Mentor
#8
Moving right along...

The carb was in pretty ugly shape, with a lot of caked on grime. It did come apart easily, and it's very obvious people have taken this carb apart a number of times over the years. That's not surprising, as a carb rebuild is quick, easy, cheap, and the gaskets inside get hard quickly with age. Using a fuel with ethanol kills the gaskets even more quickly.

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I pulled the magneto to clean it up and fix the corroded wire. Well, fix it as much as I could, at least. Hopefully the repair lasts and the corrosion was down into the coil - I guess I'll find out eventually. So the old wire was stripped back to the coil, cleaned up, fluxed, and tinned so I could graft a new piece of silicone wire to it. I then went back and cleaned up the terminals with a wire brush on my Dremel tool and for insurance I added a little JB Weld around the base of the terminal and the (hopefully) fixed wire.

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With the coil re-installed I verified that it still has spark. The carb was done soaking so I re-assembled it and put it back on the engine to wait for the new carb gaskets and spacer.

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I had a prop bolt for a US41 engine, but it didn't fit - the thread pitch is wrong. A little inspection finds that the prop shaft has a heli-coil insert installed, so whoever did it changed away from the stock pitch. I ran a tap into the prop shaft to clean up the threads and confirmed it's an M8x1.25 pitch, so now I'll need to find the right size bolt. The one in the pic is close, but is a bit loose.

Beyond getting the right prop bolt, my only real concern on making this engine run is the carb. They don't last forever and this one has certainly seen better days. Fingers are crossed the rebuild and cleaning is all it needs.

I'm also going to modify a Zenoah engine mount for the different bolt pattern on this engine so I can fire it up soon. If all goes well I'll get it cleaned up a bit.
 

Joker 53150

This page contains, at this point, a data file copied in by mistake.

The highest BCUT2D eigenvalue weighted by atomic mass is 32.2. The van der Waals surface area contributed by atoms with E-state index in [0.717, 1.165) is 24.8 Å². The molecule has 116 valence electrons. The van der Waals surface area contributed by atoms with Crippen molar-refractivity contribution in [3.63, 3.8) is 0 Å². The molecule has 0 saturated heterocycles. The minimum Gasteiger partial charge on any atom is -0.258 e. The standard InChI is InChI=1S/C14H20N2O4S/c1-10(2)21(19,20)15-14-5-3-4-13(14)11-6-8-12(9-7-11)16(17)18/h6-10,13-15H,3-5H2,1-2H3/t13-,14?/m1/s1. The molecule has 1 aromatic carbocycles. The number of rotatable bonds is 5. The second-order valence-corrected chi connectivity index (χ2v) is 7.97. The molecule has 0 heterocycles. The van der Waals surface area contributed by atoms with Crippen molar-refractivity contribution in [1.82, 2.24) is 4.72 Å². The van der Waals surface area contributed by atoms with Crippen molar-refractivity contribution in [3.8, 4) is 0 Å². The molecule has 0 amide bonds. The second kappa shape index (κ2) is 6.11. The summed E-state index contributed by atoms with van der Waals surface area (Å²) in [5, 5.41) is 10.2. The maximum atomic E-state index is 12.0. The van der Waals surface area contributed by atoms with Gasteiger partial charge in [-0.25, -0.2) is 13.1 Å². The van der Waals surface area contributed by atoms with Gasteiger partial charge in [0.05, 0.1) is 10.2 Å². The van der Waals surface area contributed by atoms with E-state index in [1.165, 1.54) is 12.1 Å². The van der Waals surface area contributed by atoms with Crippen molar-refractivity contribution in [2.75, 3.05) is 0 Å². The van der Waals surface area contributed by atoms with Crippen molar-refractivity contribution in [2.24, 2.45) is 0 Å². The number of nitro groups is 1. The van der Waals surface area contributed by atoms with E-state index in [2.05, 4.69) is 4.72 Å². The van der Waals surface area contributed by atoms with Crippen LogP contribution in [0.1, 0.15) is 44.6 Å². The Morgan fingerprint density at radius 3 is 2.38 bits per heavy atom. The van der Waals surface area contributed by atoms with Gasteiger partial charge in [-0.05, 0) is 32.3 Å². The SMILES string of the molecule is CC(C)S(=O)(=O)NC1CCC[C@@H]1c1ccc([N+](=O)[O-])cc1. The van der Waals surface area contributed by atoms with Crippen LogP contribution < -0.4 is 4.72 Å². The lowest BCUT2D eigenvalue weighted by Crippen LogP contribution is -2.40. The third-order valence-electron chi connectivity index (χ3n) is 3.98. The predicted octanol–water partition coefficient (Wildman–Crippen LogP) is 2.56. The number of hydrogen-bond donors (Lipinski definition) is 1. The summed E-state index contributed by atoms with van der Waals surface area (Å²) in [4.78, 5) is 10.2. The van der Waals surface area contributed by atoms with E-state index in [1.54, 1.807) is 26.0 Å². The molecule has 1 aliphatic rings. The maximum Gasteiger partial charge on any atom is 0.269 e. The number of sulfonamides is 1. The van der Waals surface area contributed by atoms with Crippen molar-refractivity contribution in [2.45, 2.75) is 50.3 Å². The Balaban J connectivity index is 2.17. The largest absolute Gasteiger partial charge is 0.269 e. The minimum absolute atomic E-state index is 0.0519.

Mmmmmmm, balsa.
Mentor
#9
New carb and exhaust gaskets arrived today, along with a new 3D printed carb spacer. After a little research it looks like the 18x8 and 18x10 props are favored, and since I had an 18x10 the choice was easy. ;) A new prop bolt and old spinner complete the package. Well, that plus re-drilling a motor mount meant for a Zenoah G-38, that is. The engine had the remains of a carb linkage system installed that re-aligned the pushrod angles more favorably, so I replaced those old pieces with a bellcrank I've had for probably 40 years, from back at my first attempt at building in balsa.

The next order of business for this old girl is mounting it to my test stand and seeing if she'll fire! Tuning the carb will be an adventure, as the high & low needles are facing the prop and don't give much room for error. :eek: If everything works as planned I'll run it for a while to heat it up, then work on cleaning it and setting it aside for a future project. If it doesn't run, maybe it'll become a nice display piece for my desk.

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Joker 53150

Mmmmmmm, balsa.
Mentor
#10
I got bored so I decided to mount the 41 on my test bench and try firing it up. Long story short, SUCCESS! It pulled gas to the carb just as well as my other gassers this size and after priming the carb I gave it a few flips with the chicken stick. Well, it only popped once... Then I decided to try my big 24v Sullivan starter which can turn it over FAR faster than I can by hand. A quick pulse and it fired and ran for a few seconds. This happened a few times as I richened up the low end needle. Getting to the needle was fun, since the needles are on the side of the carb facing the prop, so I had to adjust it while the engine wasn't running. A couple tweaks later and it was idling well enough to take a quick video. It still needs a lot of tuning, but that'll wait till the weekend when my buddy is available to help.

 

Joker 53150

Mmmmmmm, balsa.
Mentor
#11
An interesting (to me) follow-up. The engine has had a couple hours to cool completely, and rotating it by hand now I can feel it's got noticeably more compression than before (it wasn't bad before, now it's just better). I was running premium gasoline (no ethanol) with Klotz synthetic oil at 40:1. Hopefully running it a few more times and getting some good heat cycles through it frees it all up a bit more so it's ready to sit and wait for a future project. ;)
 

Joker 53150

Mmmmmmm, balsa.
Mentor
#12
Playing with all these gas engines is paying off for me. Later this week I’m having a dead tree in my yard dropped, but I have to cut it up and dispose of it to save money. I’ve got three chainsaws, but none have been used for the last 7 or 8 years, so the carbs are all needing rebuilds due to the gaskets/diaphragms all getting old and brittle. Well, old engines like this US 41 are basically chainsaw engines without the chainsaw specific parts, so I should be able to fix the issue and save a bunch of money as well.

Last night I pulled the carb off the first saw and found it’s a typical Walbro, and I had all new gaskets on hand to do the rebuild. 30 minutes later and it fired right up and is running well again!

The carb on the second saw is a Zama, so none of my Walbro gaskets will work. I was going to order a rebuild kit until I saw how cheap complete replacement carbs are ($20-30). I went that route instead to save time.

The third saw I’m not going to do yet. It’s got a Walbro carb, but it’s a pain to work on and I just don’t need three saws for this job.

The biggest difference on the chainsaw carb is the fuel return and primer bulb. Well, that and all the other stuff that makes up a saw... I’m glad I can do this myself, it is far less expensive and faster being self sufficient in this case.